Now certainly it was very difficult for any lawyer to argue that there had not been a revolution. Those who conducted the revolution sought, and we may well say were wise in seeking, to make the revolution look as small as possible, to make it as like a legal proceeding, as by any stretch of ingenuity it could be made. But to make it out to be a perfectly legal act seems impossible. Had it failed, those who attempted it would have suffered as traitors, and I do not think that any lawyer can maintain that their execution would have been unlawful. The convention hit upon the word 'abdicated' as expressing James's action, and, according to the established legal reckoning, he abdicated on the 11 December, 1688, the day on which he dropped the great seal into the Thames. From that day until the day when William and Mary accepted the crown, 13 February, 1689, there was no king of England. Possibly the convention would better have expressed the truth if, like the parliament of Scotland, it had boldly said that James had forfeited the crown. But put it either way, it is difficult for a lawyer to regard the Convention Parliament as a lawfully constituted assembly. By whom was it summoned? Not by a king of England, but by a Prince of Orange. Even if we go back three centuries we find no precedent. The parliaments of 1327 and of 1399 were summoned by writs in the king's name under the great seal. Grant that parliament may depose a king, James was not deposed by parliament; grant that parliament may elect a king, William and Mary were not elected by parliament. If when the convention met it was no parliament, its own act could not turn it into a parliament. The act which declares it to be a parliament depends for its validity on the assent of William and Mary. The validity of that assent depends on their being king and queen; but how do they come to be king and queen? Indeed this statute very forcibly brings out the difficulty — an incurable defect. So again as to the confirming statute of 1690.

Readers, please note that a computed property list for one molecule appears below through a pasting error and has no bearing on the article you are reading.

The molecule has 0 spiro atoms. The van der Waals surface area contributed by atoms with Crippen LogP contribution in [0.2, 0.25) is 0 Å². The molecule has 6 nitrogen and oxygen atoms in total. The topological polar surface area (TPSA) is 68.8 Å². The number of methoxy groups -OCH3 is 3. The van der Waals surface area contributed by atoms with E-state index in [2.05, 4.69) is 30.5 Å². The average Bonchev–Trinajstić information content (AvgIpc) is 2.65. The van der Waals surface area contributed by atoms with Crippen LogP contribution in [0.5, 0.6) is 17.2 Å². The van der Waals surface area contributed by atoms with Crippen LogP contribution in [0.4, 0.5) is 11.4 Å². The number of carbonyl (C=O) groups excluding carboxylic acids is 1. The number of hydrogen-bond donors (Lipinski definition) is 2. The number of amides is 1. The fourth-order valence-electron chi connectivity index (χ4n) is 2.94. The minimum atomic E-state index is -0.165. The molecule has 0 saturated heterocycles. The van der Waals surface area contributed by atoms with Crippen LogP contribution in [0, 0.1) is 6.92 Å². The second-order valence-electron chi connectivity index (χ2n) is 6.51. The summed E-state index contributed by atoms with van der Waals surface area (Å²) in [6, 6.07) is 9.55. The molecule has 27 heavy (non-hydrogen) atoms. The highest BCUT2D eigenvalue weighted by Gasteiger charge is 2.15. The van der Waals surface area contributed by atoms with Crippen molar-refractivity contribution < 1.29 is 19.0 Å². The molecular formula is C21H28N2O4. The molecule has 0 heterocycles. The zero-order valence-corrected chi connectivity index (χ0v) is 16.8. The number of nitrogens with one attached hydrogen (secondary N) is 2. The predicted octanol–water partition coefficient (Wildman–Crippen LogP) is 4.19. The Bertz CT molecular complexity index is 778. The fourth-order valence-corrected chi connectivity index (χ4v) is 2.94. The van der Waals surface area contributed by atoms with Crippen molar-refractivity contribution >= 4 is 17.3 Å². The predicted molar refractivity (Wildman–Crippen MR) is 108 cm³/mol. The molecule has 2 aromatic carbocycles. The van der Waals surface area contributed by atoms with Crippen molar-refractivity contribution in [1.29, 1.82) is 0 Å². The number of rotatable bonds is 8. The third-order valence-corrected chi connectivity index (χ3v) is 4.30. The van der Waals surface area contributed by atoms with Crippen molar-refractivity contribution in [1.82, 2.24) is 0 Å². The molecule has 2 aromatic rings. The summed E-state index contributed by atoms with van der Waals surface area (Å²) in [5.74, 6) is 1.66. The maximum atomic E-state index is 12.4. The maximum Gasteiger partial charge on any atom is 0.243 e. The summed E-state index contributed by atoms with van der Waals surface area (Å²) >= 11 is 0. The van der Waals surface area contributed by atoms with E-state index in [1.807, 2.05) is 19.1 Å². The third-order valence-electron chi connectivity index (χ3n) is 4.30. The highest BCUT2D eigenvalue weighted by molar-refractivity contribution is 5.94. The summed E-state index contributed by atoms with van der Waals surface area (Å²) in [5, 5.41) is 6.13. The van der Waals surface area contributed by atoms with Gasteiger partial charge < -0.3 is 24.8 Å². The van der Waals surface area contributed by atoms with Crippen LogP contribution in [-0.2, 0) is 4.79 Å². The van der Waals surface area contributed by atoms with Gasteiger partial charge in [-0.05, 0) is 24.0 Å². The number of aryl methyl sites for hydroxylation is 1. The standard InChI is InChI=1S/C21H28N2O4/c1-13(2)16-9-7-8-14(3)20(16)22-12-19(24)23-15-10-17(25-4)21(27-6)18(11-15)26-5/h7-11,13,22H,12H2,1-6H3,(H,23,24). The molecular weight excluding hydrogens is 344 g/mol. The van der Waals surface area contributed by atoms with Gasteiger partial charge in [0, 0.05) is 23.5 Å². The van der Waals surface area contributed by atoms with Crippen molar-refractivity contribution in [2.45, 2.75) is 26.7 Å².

Do not think that I am arguing for the Jacobite cause. I am only endeavouring to show you how much purely legal strength that cause had. It seems to me that we must treat the Revolution as a revolution, a very necessary and wisely conducted revolution, but still a revolution. We cannot work it into our constitutional law.